Everyone was given the exact same opportunity for education regardless of social class, race, religion, and gender, which on its face, was a good thing. Funding however was vastly misappropriated, especially after the Civil War. “In 1912, the Southern States made of 34% of the United States’ population but received only 3% of the education funding.” Schools in the south were segregated with whites lawfully having a much greater opportunity for education than blacks. In 1919, the Progressive Education Association was founded to attempt to change the education system from its core. Also in this year, laws were passed which forced states to provide transportation for children to and from school. The ideas of a strong, national education system was posited by Eleanor Roosevelt,
“Gradually from this study certain facts emerge. A nation must have leaders, men who have the power to see a little farther, to imagine a little better life than the present. But if this vision is to be fulfilled, it must also have a vast army of men and women capable of understanding and following these leaders intelligently. These citizens must understand their government from the smallest election district to the highest administrative office. It must be no closed book to them, and each one must carry his own particular responsibility or the whole army will lag.”
The call for action to further the consolidation of education was growing louder. Between 1908 and 1975, 140 bills were passed in Congress to make up the newly formed Department of education. The first secretary of the Department of Education was Ms. Shirley Hufstedler, who had an even more progressive idea about how American education should be run at both the federal and state levels. “Overall, Hufstedler envisioned a Department that was no longer reactive but instead proactive—as she concluded at one point, ‘The education institutions of the U.S. must change in response to the changing needs of the country’ and in many ways this decision set the tone for the continued growth and development of the Department.”
At the conclusion of the Carter administration, many thought the Department of Education had seen its last days. Many Republicans and small government thinkers agreed the department was outside of the scope of the constitutionally-limited government. Ronald Reagan succeeded Jimmy Carter to the Presidency and ran on a platform of ending the Department of Education. Many believed the Department of Education was a complete intrusion into the decentralization and locally run school systems which had worked much more efficiently prior to the birth of the Department. Reagan agreed with this assertion.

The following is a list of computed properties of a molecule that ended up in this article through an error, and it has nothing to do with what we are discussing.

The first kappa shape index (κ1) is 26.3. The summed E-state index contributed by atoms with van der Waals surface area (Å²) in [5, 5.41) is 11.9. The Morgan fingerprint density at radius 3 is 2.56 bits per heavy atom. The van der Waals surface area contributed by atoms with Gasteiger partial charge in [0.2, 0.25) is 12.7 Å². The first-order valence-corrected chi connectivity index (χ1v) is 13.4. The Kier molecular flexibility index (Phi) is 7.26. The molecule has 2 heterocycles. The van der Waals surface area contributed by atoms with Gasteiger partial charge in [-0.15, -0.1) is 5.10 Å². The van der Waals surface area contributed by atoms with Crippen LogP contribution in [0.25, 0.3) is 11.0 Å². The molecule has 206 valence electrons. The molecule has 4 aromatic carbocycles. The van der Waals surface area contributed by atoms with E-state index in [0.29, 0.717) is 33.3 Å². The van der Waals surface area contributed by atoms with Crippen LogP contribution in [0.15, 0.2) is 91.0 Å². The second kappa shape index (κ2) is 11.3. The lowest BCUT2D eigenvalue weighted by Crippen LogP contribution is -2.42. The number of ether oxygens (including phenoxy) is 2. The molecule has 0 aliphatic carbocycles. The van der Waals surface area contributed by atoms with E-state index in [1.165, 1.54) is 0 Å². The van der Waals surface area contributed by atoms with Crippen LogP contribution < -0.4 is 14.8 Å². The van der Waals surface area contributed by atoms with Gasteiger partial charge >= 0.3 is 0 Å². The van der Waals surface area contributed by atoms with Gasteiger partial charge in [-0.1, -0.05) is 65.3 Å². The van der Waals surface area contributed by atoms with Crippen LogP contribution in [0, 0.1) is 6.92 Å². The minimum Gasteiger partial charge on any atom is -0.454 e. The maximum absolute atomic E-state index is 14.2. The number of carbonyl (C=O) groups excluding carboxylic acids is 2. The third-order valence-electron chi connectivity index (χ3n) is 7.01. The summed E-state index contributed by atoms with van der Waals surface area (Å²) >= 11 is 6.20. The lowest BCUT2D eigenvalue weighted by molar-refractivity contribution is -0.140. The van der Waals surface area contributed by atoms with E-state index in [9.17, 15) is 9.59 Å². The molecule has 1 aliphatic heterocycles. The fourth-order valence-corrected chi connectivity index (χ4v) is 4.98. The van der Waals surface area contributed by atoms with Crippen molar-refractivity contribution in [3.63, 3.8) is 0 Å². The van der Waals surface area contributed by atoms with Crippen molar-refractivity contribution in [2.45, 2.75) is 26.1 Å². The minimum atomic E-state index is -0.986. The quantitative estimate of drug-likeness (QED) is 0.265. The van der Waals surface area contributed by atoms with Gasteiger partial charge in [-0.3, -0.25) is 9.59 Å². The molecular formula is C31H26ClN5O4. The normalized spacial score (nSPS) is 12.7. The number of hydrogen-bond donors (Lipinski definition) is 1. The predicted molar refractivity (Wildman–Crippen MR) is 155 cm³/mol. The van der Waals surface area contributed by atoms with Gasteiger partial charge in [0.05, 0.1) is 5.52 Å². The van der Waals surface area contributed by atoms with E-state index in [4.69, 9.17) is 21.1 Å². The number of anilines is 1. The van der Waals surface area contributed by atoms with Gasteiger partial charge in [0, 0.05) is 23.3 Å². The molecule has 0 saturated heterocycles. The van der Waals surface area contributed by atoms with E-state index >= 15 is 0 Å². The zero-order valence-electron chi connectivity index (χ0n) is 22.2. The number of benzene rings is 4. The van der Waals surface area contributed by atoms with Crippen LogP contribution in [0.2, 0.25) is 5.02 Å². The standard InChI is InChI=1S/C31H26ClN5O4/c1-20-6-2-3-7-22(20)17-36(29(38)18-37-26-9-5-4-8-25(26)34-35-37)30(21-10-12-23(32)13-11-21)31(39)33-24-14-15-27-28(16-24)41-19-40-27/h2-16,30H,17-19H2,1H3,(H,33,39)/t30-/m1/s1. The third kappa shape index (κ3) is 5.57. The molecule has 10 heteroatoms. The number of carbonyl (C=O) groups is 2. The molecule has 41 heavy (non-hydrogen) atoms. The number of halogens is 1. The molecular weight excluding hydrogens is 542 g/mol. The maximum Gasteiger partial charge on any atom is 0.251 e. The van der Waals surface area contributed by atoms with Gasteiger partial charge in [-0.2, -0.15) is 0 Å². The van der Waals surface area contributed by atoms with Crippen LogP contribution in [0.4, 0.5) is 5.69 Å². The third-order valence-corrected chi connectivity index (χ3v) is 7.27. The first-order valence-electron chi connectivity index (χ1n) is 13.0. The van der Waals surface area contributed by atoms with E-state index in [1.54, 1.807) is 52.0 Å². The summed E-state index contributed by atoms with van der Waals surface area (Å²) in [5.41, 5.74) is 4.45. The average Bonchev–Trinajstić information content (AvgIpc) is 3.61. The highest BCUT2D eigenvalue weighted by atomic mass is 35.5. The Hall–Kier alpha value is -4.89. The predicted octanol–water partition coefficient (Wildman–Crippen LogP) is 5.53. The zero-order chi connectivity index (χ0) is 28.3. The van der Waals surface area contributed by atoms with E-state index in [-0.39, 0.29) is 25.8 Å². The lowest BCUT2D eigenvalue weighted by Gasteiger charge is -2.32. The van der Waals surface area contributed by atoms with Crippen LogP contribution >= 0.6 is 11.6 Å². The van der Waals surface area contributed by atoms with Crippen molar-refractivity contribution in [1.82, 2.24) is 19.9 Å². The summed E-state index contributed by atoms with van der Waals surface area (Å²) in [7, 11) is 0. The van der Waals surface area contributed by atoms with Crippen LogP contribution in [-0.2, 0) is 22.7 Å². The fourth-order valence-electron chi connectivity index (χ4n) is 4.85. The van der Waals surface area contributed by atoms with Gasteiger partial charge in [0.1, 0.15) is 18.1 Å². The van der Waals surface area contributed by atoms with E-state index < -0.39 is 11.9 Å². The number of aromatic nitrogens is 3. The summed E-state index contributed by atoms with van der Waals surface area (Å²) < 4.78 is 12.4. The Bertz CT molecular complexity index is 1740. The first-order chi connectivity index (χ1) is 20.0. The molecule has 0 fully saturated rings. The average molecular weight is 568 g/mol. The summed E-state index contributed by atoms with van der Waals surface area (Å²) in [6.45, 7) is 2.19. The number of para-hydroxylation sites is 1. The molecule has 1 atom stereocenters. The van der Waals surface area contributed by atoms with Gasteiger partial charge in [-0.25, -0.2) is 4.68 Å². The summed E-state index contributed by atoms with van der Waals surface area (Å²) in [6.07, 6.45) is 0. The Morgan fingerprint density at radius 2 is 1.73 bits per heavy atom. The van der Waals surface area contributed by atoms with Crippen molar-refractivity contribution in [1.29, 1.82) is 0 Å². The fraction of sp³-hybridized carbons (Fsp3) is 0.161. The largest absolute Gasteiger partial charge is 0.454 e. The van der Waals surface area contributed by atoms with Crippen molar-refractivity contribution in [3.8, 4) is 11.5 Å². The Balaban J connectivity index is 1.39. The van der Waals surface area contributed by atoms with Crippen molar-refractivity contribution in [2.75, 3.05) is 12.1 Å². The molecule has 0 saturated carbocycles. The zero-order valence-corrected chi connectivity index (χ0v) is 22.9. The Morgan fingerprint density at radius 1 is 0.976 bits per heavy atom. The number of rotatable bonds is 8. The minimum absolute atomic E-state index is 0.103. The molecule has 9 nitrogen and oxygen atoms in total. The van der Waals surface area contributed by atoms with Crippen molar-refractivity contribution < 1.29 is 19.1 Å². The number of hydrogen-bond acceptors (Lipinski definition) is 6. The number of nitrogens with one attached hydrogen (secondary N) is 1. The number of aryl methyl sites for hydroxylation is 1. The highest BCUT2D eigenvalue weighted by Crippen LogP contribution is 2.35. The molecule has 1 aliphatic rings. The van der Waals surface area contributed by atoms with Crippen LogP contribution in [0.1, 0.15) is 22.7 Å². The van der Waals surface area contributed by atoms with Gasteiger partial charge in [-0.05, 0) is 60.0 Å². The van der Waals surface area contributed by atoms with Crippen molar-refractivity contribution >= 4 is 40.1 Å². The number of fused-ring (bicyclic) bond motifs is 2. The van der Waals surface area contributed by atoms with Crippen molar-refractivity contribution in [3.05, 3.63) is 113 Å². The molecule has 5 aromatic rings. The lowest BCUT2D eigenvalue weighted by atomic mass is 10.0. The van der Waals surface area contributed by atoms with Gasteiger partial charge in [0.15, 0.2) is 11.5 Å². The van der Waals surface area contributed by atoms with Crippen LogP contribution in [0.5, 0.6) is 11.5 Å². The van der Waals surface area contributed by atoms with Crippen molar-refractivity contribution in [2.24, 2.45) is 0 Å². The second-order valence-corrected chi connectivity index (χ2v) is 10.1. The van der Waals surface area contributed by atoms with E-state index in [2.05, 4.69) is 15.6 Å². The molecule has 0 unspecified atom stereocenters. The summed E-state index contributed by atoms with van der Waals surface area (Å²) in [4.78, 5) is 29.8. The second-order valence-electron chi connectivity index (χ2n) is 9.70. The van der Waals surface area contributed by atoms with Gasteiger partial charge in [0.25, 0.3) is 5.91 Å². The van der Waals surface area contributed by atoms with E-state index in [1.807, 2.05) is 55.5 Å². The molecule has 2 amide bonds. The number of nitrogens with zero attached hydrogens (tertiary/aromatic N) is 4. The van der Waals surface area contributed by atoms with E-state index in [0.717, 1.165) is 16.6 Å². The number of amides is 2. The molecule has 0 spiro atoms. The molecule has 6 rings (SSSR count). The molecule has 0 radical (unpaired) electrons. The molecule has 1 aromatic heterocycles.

However, the subsequent Reagan administration saw the usefulness of the Department of Education in expanding their own influence and in fact attempted to preserve it. The Reagan administration expounded upon the rhetoric of moving towards a more classical education approach and limiting the scope of government influence. However, the Reagan White House expanded the Department for programs such as “Elementary and Secondary Education Act, “Title I program”, and “Title III of the Higher Education Act”. In order to keep his base of limited government supporters happy, the president did induce a series of budget cuts that pertained to federal programs.
One of the most influential documents pertaining to the life of the Department of Education was Secretary Terrel H. Bell’s “A Nation at Risk”. This document ripped into federal education system that was responsible for the mediocrity of American students on a global scale. Several states took note and began reform initiatives. However the presidency of Bill Clinton once again reverted the understanding of federalized education. “Participants in the 1994 Republican Revolution attempted once again to dismantle the Department, and although their effort was ultimately unsuccessful, the Federal role in education and the security of the Department itself remained uncertain until President Clinton’s 1997 State of the Union Address, which reinstated the Federal role in education once again. In his discourse, the President charted 10 goals for the expansion of the Department of Education. We can see presently as well, that the Department is up and running.
Throughout the history of the United States, we see a progression of government intervention in the education market, culminating with the federal bureaucracy, the Department of Education. Historically this could be foretold of anything the government gets its hand on. The idea that government would limit itself in such a lucrative business such as education is naïve. We are seeing the greatest abuses of government education since the birth of the Department in 1978 up to present day.